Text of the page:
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Questions for Treasury Wineries Continue

August 2014
by Andrew Adams

San Rafael, Calif.—Speculation and rumors continue to surround Treasury Wine Estates (TWE), which is fighting a lawsuit by Australian shareholders, has made leadership changes and is laying off workers.

“Approximately 5% of our global workforce will be impacted, with specific job losses varying across sites but with all functions contributing to overhead reductions,” said Nicole Carter, vice president of public relations for TWE the Americas.

Treasury owns Beringer Vineyards and other wineries and properties in California’s North Coast and Central Coast. According to company information, TWE employs 3,500 people worldwide. Carter couldn’t be more specific about where those reductions took place, but she did say they occurred in June and July and will continue in August.

TWE closed its Cellar 360 tasting room in Paso Robles, Calif., in early July because of lackluster performance. Carter said the company decided the multi-brand concept had not been a successful business model, and the closure affected one full-time, one part-time and two on-call employees.

Based in Australia, TWE has been the subject of both rumored and actual take-over bids. The company rejected a nearly $3 billion buyout by the U.S. private equity firm Kohlberg Kravis Roberts in May, and reports published in Australia and elsewhere speculated the French firm LVMH and Constellation Brands were interested in all or parts of TWE. The company issued a statement that it had not been in contact with Constellation about its U.S. brands and saw the U.S. market “as a key plank of its future growth platform.”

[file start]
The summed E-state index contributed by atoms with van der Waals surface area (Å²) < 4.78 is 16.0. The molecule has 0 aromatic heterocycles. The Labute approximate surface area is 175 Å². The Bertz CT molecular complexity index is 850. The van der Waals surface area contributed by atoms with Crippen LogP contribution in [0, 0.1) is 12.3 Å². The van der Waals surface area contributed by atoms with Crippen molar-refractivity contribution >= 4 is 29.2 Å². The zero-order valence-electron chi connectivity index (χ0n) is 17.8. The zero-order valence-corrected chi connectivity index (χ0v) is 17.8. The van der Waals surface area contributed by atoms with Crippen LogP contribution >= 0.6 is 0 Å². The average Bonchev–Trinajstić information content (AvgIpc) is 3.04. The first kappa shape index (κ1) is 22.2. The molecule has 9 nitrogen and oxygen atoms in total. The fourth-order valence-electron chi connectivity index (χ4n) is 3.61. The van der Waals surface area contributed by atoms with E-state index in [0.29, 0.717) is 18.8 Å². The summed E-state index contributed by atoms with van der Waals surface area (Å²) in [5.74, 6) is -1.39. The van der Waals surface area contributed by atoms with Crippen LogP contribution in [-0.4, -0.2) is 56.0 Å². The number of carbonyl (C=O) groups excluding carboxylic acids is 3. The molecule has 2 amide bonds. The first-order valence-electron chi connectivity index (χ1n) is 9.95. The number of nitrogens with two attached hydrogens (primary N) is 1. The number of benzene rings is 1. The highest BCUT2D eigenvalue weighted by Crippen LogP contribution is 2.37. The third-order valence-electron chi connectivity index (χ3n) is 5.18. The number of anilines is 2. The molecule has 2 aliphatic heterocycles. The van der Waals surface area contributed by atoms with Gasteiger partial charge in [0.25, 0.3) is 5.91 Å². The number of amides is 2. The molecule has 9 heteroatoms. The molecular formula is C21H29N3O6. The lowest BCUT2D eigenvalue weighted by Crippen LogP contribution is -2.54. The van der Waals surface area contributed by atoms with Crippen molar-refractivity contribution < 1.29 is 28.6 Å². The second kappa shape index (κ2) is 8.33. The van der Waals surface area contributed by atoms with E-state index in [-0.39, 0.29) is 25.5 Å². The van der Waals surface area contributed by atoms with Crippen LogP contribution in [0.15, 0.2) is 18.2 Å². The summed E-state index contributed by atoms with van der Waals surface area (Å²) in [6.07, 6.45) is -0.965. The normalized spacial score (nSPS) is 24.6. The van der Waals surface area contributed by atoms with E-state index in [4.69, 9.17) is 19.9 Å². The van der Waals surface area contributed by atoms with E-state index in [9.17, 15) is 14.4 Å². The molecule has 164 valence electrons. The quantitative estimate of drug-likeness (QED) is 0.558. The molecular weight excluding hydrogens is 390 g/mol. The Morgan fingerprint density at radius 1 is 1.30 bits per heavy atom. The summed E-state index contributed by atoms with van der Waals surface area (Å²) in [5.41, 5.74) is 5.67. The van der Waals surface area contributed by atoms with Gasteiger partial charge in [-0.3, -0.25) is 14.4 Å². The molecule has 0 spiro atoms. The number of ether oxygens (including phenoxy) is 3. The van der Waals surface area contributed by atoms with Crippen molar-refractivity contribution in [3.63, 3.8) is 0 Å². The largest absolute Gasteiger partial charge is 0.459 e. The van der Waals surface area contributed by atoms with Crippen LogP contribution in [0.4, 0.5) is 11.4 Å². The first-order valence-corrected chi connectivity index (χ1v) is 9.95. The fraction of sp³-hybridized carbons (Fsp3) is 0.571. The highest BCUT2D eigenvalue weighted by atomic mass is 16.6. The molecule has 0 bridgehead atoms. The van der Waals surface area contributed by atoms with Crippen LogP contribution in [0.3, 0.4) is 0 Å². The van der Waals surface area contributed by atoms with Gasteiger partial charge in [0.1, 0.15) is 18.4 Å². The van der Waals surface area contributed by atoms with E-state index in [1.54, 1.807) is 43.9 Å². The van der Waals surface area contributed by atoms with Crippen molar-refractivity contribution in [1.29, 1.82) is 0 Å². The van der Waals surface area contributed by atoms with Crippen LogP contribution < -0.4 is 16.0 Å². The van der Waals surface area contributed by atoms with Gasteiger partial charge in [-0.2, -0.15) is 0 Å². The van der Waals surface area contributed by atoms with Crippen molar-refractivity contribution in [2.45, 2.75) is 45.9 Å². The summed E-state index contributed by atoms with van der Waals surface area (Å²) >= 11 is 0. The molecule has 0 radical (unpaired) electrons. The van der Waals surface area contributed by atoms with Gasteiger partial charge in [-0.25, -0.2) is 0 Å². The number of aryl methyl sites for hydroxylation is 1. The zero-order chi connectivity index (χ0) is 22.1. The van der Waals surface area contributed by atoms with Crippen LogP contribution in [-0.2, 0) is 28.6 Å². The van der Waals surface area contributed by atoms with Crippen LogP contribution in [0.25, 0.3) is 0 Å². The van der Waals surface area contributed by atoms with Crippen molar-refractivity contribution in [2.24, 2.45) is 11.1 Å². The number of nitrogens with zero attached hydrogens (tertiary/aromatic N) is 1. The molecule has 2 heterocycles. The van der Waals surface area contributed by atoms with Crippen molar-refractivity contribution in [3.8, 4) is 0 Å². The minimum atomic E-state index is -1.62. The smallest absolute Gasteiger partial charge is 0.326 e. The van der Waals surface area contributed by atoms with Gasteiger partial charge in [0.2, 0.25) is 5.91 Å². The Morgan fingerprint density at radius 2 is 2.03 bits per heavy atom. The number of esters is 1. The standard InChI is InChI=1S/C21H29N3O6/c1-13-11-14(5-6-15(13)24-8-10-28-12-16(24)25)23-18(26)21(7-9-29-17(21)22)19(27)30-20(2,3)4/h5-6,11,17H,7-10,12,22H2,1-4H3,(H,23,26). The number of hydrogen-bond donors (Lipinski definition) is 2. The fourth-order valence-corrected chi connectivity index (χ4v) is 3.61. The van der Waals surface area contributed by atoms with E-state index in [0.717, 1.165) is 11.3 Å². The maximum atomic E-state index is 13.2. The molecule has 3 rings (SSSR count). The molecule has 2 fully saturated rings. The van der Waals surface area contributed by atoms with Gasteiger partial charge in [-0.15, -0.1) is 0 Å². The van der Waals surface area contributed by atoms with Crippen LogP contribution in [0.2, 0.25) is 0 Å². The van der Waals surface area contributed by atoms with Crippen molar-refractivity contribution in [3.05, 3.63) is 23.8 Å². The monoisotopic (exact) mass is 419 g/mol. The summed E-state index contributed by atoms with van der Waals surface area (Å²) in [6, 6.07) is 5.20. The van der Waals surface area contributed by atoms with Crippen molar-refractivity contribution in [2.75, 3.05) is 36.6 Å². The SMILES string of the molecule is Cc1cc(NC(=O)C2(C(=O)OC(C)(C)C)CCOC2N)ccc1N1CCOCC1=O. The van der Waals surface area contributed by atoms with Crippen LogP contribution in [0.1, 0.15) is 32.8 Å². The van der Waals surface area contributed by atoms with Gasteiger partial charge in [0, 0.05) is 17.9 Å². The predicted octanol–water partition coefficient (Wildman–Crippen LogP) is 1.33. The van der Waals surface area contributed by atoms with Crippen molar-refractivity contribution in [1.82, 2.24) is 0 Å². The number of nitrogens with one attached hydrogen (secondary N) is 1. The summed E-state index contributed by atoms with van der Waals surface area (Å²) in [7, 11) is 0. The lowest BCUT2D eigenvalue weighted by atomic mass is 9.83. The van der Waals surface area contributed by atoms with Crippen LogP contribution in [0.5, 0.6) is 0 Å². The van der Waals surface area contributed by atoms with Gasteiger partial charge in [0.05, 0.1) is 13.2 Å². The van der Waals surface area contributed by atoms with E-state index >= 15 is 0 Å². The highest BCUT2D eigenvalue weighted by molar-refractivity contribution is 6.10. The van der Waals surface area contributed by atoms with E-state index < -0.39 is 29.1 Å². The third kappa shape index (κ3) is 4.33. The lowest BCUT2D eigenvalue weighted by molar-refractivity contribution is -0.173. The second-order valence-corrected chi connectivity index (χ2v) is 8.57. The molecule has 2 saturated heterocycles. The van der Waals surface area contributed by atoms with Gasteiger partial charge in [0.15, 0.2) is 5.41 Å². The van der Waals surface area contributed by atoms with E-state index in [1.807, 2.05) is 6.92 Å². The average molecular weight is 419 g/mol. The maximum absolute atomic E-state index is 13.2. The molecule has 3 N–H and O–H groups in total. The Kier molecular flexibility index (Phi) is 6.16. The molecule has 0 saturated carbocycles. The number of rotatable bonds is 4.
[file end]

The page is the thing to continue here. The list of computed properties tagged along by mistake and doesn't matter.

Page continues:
When asked if TWE is planning to sell any of its U.S. wineries, Carter said: “We are looking to take action on non-core commercial brands in the U.S., and we are both adding and selling parcels of land (and) vineyards on a regular basis.”

In addition to Beringer, Treasury owns in North America Asti Winery, Chateau St. Jean Winery & Vineyards, Etude Wines, Paso 360, St. Clement Vineyards, Stags’ Leap Winery Meridian, Souverain Winery and other brands.

In late June, the company was served with a class-action lawsuit because of writedowns it was forced to take on account of excess inventory in the United States. Last summer the company announced it would have to destroy more than $30 million worth of wine that had piled up in warehouses. The lawsuit contends TWE waited too long to make the announcement and shareholders purchased stock at an inflated price.

TWE announced on June 25 it would take an additional writedown of $244 million and was restructuring its Australian business to place a separate focus on its commercial brands versus its luxury ones. That strategy is already in place in the Americas.

Treasury also decided to separate its Asia, Europe, Middle East and Africa operations from Australia. That shift prompted former chief commercial officer for those regions Andrew Carter to leave the company. Carter was replaced with Robert Foye, a former Coca-Cola executive who worked at the soft drink giant with Michael Clarke, who was named TWE’s chief executive officer in February. Clarke has called fiscal 2015 a “reset” year for the company.

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